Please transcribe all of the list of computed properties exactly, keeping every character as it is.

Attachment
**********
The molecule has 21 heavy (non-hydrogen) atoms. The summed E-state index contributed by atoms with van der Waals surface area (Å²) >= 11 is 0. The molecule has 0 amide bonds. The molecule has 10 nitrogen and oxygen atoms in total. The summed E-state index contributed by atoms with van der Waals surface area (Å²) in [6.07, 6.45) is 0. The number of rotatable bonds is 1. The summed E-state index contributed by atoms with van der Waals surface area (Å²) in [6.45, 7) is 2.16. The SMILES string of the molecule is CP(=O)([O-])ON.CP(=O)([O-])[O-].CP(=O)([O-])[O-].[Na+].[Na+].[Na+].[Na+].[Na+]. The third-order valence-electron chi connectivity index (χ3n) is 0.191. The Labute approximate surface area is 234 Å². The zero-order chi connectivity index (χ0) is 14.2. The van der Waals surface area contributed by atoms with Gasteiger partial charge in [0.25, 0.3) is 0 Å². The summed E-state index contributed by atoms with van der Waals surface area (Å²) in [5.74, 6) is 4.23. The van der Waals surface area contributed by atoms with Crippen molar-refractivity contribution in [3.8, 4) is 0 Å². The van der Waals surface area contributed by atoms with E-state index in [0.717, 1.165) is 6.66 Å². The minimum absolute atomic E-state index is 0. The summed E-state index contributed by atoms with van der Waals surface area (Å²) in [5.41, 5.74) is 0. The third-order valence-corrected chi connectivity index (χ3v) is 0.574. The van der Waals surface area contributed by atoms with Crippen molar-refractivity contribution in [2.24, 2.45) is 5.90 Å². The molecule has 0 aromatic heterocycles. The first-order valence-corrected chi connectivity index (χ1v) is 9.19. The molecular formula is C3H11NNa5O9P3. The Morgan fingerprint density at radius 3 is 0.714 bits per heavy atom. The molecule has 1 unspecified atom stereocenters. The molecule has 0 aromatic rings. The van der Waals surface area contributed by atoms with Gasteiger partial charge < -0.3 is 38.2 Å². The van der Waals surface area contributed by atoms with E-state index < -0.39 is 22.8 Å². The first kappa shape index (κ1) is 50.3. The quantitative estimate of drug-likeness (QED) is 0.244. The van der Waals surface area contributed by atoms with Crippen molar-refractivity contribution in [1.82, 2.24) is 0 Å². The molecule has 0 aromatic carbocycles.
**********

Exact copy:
The molecule has 21 heavy (non-hydrogen) atoms. The summed E-state index contributed by atoms with van der Waals surface area (Å²) >= 11 is 0. The molecule has 0 amide bonds. The molecule has 10 nitrogen and oxygen atoms in total. The summed E-state index contributed by atoms with van der Waals surface area (Å²) in [6.07, 6.45) is 0. The number of rotatable bonds is 1. The summed E-state index contributed by atoms with van der Waals surface area (Å²) in [6.45, 7) is 2.16. The SMILES string of the molecule is CP(=O)([O-])ON.CP(=O)([O-])[O-].CP(=O)([O-])[O-].[Na+].[Na+].[Na+].[Na+].[Na+]. The third-order valence-electron chi connectivity index (χ3n) is 0.191. The Labute approximate surface area is 234 Å². The zero-order chi connectivity index (χ0) is 14.2. The van der Waals surface area contributed by atoms with Gasteiger partial charge in [0.25, 0.3) is 0 Å². The summed E-state index contributed by atoms with van der Waals surface area (Å²) in [5.74, 6) is 4.23. The van der Waals surface area contributed by atoms with Crippen molar-refractivity contribution in [3.8, 4) is 0 Å². The van der Waals surface area contributed by atoms with E-state index in [0.717, 1.165) is 6.66 Å². The minimum absolute atomic E-state index is 0. The summed E-state index contributed by atoms with van der Waals surface area (Å²) in [5.41, 5.74) is 0. The third-order valence-corrected chi connectivity index (χ3v) is 0.574. The van der Waals surface area contributed by atoms with Crippen molar-refractivity contribution in [2.24, 2.45) is 5.90 Å². The molecule has 0 aromatic heterocycles. The first-order valence-corrected chi connectivity index (χ1v) is 9.19. The molecular formula is C3H11NNa5O9P3. The Morgan fingerprint density at radius 3 is 0.714 bits per heavy atom. The molecule has 1 unspecified atom stereocenters. The molecule has 0 aromatic rings. The van der Waals surface area contributed by atoms with Gasteiger partial charge < -0.3 is 38.2 Å². The van der Waals surface area contributed by atoms with E-state index < -0.39 is 22.8 Å². The first kappa shape index (κ1) is 50.3. The quantitative estimate of drug-likeness (QED) is 0.244. The van der Waals surface area contributed by atoms with Crippen molar-refractivity contribution in [1.82, 2.24) is 0 Å². The molecule has 0 aromatic carbocycles.